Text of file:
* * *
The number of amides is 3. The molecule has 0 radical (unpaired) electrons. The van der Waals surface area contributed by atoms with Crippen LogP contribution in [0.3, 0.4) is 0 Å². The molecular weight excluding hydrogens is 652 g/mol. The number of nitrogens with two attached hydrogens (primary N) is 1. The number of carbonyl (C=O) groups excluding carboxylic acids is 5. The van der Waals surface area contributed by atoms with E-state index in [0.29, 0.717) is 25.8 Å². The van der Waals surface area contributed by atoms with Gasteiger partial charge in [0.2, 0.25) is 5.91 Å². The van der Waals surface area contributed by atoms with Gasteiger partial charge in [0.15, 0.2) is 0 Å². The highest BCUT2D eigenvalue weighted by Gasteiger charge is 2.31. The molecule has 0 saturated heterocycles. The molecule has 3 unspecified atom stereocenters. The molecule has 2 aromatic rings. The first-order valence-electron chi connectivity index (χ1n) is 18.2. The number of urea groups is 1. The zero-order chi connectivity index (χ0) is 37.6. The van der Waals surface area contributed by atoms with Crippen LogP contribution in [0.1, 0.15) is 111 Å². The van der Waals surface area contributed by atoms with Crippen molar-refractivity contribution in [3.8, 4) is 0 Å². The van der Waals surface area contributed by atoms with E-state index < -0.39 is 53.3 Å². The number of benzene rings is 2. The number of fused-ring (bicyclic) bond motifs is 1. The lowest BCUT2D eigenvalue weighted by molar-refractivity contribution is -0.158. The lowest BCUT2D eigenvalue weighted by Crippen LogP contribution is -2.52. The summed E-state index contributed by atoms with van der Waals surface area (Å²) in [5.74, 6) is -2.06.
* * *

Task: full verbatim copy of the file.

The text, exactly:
The number of amides is 3. The molecule has 0 radical (unpaired) electrons. The van der Waals surface area contributed by atoms with Crippen LogP contribution in [0.3, 0.4) is 0 Å². The molecular weight excluding hydrogens is 652 g/mol. The number of nitrogens with two attached hydrogens (primary N) is 1. The number of carbonyl (C=O) groups excluding carboxylic acids is 5. The van der Waals surface area contributed by atoms with E-state index in [0.29, 0.717) is 25.8 Å². The van der Waals surface area contributed by atoms with Gasteiger partial charge in [0.2, 0.25) is 5.91 Å². The van der Waals surface area contributed by atoms with Gasteiger partial charge in [0.15, 0.2) is 0 Å². The highest BCUT2D eigenvalue weighted by Gasteiger charge is 2.31. The molecule has 0 saturated heterocycles. The molecule has 3 unspecified atom stereocenters. The molecule has 2 aromatic rings. The first-order valence-electron chi connectivity index (χ1n) is 18.2. The number of urea groups is 1. The zero-order chi connectivity index (χ0) is 37.6. The van der Waals surface area contributed by atoms with Crippen LogP contribution in [0.1, 0.15) is 111 Å². The van der Waals surface area contributed by atoms with Crippen molar-refractivity contribution in [3.8, 4) is 0 Å². The van der Waals surface area contributed by atoms with E-state index < -0.39 is 53.3 Å². The number of benzene rings is 2. The number of fused-ring (bicyclic) bond motifs is 1. The lowest BCUT2D eigenvalue weighted by molar-refractivity contribution is -0.158. The lowest BCUT2D eigenvalue weighted by Crippen LogP contribution is -2.52. The summed E-state index contributed by atoms with van der Waals surface area (Å²) in [5.74, 6) is -2.06.